Happy Monday! I’m excited to introduce you to today’s working mama of the week because she is a friend of mine! Maureen’s daughter is a year and a half older than Caroline and I turned to her blog when it came time to start introducing solids to Caroline. She also helped me to remember how to sew and brought us a delicious bean chili right after Caroline was born. Take it away, Maureen!
Children: Serafina, 2
Occupation: High School Dean and History Teacher
Full Time or Part Time: Full Time
Work Location: I commute to an office
Where to Find Maureen
How do you find time for everything you need to do? What falls off your radar?
To be honest, during the school year I keep things simple. My job requires 60-70 hours a week, and some of this has to occur at home. For this reason, we turn down many social commitments and keep life simple. Goals are small, so that we can spend time as a family. We are never too ambitious with our schedule, and find that everyone is a happier when we live that way.
It can be embarrassing, but the top two things that fall off my radar are thank you notes and deep cleaning the house. I feel awful about both, but it is really hard to explain how exhausting teaching can be. I turn into a zombie in the evenings. I just remind myself that nobody is perfect.
Describe your childcare arrangement.
Serafina attends a very nice daycare downtown, near my school. We have felt really comfortable with the school since the moment we left her there. Serafina started going at 6 months and has just thrived. The daycare turns into a preschool, where she is getting a curriculum, including music and gym classes. I really credit the school with helping her develop into an independent leaner.
What does the word balance mean to you?
Understanding that life is more than checking things off your list. Life is about the time you spend with loved ones. Sometimes, especially when I have a student in crisis, it is very hard for me to strike a balance between work and home. However, I make sure that I make it up to my family by structuring quiet time with Serafina and my husband.
What is your best time saving tip?
We pack our bags at night, don’t tolerate debate in the morning, and eat our breakfast in the car. I have to be out the door by 7:00 am, but we try to give her as much sleep as possible, so we have to get Serafina ready in ten minutes. We can’t afford a tantrum in the morning. When she gets fussy, I tickle her or distract her. If I can get her to laugh, she will get moving.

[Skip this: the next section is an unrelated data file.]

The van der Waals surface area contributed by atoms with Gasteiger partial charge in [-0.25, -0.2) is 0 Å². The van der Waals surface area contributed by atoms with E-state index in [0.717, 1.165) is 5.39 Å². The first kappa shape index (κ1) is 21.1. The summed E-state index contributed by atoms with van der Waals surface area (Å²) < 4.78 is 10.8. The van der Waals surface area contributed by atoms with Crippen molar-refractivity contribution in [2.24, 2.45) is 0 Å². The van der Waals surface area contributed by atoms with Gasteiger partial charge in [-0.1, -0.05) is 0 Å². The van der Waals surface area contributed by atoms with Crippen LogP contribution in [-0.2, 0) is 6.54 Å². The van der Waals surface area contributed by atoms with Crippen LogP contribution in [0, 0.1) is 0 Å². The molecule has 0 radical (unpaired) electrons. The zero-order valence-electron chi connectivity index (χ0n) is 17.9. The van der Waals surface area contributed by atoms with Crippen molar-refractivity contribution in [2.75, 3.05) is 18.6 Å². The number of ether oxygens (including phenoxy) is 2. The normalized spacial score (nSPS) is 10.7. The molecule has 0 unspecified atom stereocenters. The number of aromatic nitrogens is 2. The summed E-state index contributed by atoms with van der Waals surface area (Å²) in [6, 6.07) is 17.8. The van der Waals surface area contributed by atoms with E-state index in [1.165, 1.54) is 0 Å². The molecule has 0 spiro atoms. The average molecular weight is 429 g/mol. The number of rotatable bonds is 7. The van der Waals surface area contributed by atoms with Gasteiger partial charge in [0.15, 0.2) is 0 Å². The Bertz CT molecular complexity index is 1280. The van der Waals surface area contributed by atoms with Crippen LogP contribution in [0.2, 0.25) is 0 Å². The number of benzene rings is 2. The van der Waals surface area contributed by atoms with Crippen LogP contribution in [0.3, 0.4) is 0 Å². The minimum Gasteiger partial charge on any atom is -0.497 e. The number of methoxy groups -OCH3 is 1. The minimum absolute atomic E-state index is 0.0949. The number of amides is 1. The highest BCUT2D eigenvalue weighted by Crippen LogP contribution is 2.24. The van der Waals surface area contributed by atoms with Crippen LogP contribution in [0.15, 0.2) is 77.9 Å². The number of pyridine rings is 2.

What is your favorite go to meal to feed your family during the week?
Lately, we have been eating Zucchini, Cannellini Beans, Orzo, Lemon Juice, and Olive Oil, which can be found on my blog. Serafina also loves dipping a variety of veggies in hummus.
Would you like to take a nap?
I’m napping right now. It’s called multitasking.
What are your top two pros and cons of being a working mom?
The top pro for me? I stay sane. I am absolutely passionate about my job. I love my students, my subject, my position, and my school. It is an exhausting job, but I leave that school everyday feeling like I contributed to helping students see the world differently. I was born to teach. That doesn’t mean everyday is perfect, but it is worth it. I also think my job has helped me understand how the brain develops, which greatly informs my parenting. Much of my patience with her has to do with understanding where she is and what she is capable of doing. I also think it helps me cherish the time I do have with her.
I don’t really experience many cons. Every woman in my family has worked for generations, staying at home wasn’t an option. I think this has influenced the way I see the world, and helps me focus on the benefits. If you had to push me on it, It would be that my job comes home, which can be difficult to juggle.
Did you pump at work? If so, what was your experience?
I was not able to nurse, so this ended up being a benefit. Pumping is extraordinarily challenging for teachers. My school does not have a place for a teacher to do it, unless I stole an administrator’s office, plus there are days where I teach every period and have meetings during lunch. I barely manage to go to the bathroom, and definitely don’t eat. I have no idea how one would pump.
Do you have any advice for a new mom who is about to go back to work?
An expert in child education, whose name escapes me, once said “Think back to your favorite childhood memory. Were your parents there?” Much of child development happens when we are not around, and that is a GOOD thing. Babies and children need to learn when parents can’t swoop in and fix things for them (and research shows that parents do that a bit too much). They need to learn to negotiate the world from pretty early on. When you are able to let go control of your child, they can really blossom.
Thank you so much Maureen for participating in my Working Mamas series! Don’t forget to check out Maureen’s blog—she shares fantastic vegetarian and vegan recipes—and show her some love!
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